Richard Howard
Richard Howard
Clara Kimball Young
Daly Music Publisher, Boston
Cover Artist
E. H. Pfeiffer
"Till the desert sands grow cold" echoes Ernest R. Ball's hit of 1913 "Till the Sands of the Desert Grow Cold."

The rhyme scheme forces "Palestine," "palace" and "Alice" (not a Middle Eastern name).

The name of the male singer is never revealed. "Our" land is left ambiguous: "yours and mine" or "the homeland of the Jewish [or Arab] people."

The American dream of a separate house with a rose garden is transferred to Palestine.

The second verse may reflect the urban working and living conditions in American cities vs. the imagined blissful conditions in rural Palestine.

Information about Richard "Dick" Howard from his obituary in the Keene, NH Sentinel of 17 November 1981: Born in Keene 10 October 1890 he attended Keene schools, but graduated from Watertown, MA, High School. He served as a yeoman in the U.S. Navy in WWI, then went into vaudeville. His best known musical work was "Somebody Else Is Taking My Place." He and his wife Loula (Cole) Howard lived in Newton, MA, before moving to South Danville, NH, in 1937. Mrs. Howard was the only survivor of the marriage. The funeral was held in Exeter, NH, with the Rev. Everett Palmer of the Danville Baptist Church officiating. Burial was at the Putnam Hgts. Cemetery in Putnam, CT. [Did the Coles or the Howards come from Putnam originally?]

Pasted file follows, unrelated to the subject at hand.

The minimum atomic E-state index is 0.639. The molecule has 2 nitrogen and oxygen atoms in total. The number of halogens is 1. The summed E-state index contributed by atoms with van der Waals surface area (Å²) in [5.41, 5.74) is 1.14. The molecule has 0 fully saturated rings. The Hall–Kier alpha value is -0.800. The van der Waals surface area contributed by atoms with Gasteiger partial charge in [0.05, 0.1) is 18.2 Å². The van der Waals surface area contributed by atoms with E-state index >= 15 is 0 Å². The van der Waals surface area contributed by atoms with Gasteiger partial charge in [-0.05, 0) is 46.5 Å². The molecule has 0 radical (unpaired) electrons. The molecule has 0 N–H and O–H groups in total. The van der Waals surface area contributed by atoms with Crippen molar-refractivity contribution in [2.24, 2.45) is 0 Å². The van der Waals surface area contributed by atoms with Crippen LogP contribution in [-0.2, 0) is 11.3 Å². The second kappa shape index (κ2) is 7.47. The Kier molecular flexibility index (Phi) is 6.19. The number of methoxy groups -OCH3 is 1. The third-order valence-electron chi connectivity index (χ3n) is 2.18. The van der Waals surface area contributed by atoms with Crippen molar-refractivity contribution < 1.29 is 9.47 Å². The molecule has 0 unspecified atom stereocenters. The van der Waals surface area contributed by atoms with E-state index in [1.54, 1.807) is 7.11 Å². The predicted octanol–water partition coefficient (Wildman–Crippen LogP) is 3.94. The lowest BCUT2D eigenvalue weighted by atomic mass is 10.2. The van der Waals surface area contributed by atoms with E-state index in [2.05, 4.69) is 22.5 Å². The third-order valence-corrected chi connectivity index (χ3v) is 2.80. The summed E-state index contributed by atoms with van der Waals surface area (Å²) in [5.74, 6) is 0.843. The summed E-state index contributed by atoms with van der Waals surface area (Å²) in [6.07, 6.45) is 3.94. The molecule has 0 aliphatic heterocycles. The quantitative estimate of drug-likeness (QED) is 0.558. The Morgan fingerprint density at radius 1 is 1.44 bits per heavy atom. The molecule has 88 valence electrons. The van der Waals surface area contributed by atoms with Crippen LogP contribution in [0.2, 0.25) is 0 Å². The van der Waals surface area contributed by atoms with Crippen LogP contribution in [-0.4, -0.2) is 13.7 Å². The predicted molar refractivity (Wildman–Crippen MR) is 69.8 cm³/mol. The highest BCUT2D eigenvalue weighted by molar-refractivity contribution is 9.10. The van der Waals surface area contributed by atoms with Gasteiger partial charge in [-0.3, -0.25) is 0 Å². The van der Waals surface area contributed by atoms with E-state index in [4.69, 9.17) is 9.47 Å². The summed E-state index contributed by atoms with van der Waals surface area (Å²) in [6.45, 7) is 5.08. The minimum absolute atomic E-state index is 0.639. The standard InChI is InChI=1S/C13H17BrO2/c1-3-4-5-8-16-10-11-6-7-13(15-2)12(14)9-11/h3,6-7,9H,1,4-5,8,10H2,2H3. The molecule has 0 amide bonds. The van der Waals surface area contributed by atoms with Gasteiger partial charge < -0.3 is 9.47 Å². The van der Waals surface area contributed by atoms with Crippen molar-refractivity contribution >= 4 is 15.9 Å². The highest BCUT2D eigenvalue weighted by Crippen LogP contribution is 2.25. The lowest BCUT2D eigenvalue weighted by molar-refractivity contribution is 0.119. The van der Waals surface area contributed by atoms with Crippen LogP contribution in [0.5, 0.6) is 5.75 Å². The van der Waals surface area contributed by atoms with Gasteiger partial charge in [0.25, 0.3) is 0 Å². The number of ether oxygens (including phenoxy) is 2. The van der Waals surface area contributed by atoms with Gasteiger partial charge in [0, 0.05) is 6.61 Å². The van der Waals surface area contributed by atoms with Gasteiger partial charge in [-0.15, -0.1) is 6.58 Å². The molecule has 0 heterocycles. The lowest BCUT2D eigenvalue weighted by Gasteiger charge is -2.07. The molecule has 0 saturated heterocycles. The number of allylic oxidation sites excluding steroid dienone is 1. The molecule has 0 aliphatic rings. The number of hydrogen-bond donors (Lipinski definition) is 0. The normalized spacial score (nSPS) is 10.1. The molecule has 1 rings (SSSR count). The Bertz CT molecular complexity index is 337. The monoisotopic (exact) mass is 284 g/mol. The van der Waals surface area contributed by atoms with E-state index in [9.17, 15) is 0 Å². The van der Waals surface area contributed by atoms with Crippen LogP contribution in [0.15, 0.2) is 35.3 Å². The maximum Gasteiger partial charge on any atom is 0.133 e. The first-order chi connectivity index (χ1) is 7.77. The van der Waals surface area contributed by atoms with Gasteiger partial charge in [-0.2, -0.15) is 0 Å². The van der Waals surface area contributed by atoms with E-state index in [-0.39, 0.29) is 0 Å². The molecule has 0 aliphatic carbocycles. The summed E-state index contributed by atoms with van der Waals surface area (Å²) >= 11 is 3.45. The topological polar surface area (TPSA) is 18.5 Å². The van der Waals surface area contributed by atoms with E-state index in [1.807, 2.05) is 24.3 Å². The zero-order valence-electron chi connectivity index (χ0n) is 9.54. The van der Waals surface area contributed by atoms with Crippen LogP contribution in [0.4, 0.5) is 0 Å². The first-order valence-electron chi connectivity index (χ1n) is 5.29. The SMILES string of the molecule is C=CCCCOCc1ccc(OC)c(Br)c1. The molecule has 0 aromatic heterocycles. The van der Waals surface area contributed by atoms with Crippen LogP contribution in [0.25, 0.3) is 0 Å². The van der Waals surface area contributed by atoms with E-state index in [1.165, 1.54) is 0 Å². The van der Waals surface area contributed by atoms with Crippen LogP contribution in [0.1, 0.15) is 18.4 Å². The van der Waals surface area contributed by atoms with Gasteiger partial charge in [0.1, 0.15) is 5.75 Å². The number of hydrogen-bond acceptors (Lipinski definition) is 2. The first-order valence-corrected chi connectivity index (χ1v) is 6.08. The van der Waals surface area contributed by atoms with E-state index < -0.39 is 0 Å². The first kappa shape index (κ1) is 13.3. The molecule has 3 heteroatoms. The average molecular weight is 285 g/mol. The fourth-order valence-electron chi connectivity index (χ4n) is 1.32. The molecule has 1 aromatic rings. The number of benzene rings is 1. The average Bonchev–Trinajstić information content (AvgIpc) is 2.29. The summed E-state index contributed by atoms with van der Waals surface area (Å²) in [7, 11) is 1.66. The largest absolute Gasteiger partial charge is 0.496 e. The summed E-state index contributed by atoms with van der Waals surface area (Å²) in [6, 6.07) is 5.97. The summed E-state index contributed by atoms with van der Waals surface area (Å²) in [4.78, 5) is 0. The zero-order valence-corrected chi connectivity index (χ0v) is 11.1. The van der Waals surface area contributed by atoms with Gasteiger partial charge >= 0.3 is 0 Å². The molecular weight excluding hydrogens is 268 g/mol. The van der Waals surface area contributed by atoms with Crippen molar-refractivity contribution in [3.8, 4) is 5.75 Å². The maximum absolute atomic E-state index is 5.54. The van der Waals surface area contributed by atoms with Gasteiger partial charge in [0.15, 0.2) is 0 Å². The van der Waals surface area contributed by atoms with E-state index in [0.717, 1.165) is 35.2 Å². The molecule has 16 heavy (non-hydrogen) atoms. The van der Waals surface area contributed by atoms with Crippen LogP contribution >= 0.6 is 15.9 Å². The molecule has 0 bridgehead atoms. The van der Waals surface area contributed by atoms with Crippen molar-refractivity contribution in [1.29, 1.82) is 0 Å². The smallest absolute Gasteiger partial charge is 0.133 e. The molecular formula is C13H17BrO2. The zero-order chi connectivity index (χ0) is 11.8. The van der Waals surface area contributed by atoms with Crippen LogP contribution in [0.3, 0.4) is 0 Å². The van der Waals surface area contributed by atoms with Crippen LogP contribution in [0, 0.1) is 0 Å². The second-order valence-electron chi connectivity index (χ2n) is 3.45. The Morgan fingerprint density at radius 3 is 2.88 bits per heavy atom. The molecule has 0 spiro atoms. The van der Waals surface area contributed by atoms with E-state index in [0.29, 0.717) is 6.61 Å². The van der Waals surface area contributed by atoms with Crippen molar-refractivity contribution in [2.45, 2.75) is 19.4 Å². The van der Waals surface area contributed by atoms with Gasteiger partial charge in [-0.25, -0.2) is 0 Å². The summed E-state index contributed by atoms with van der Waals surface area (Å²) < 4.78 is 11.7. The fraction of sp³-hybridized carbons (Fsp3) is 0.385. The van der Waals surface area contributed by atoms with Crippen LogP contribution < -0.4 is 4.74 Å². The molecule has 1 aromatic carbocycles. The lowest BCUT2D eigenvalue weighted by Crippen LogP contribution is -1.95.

My thoughts are turning over the sea
To Palestine, sweet Alice mine
My heart is yearning once more to be
Among the flowers in that land of ours--
Beautiful girl of my dreams, dear
Somehow or other it seems, dear.

I'm building a palace in Palestine,
A beautiful palace for you
(just for you, you know I love you true)
Where we can live when we grow old,
Where we can love till the desert sands grow cold,
There in a garden of roses
I will be faithful and true,
That's why I'm building, sweet Alice, a beautiful palace
In Palestine, sweet gal o' mine,
For you, for you.

There'll be no sorrow, there'll be no pain
In Palestine, sweet Alice mine,
Dreams of tomorrow that seemed in vain
Sweetheart, for you dear, they shall all come true dear
Sometime though May's like December
Through darkest days, just remember.

Palestine (pre-1948)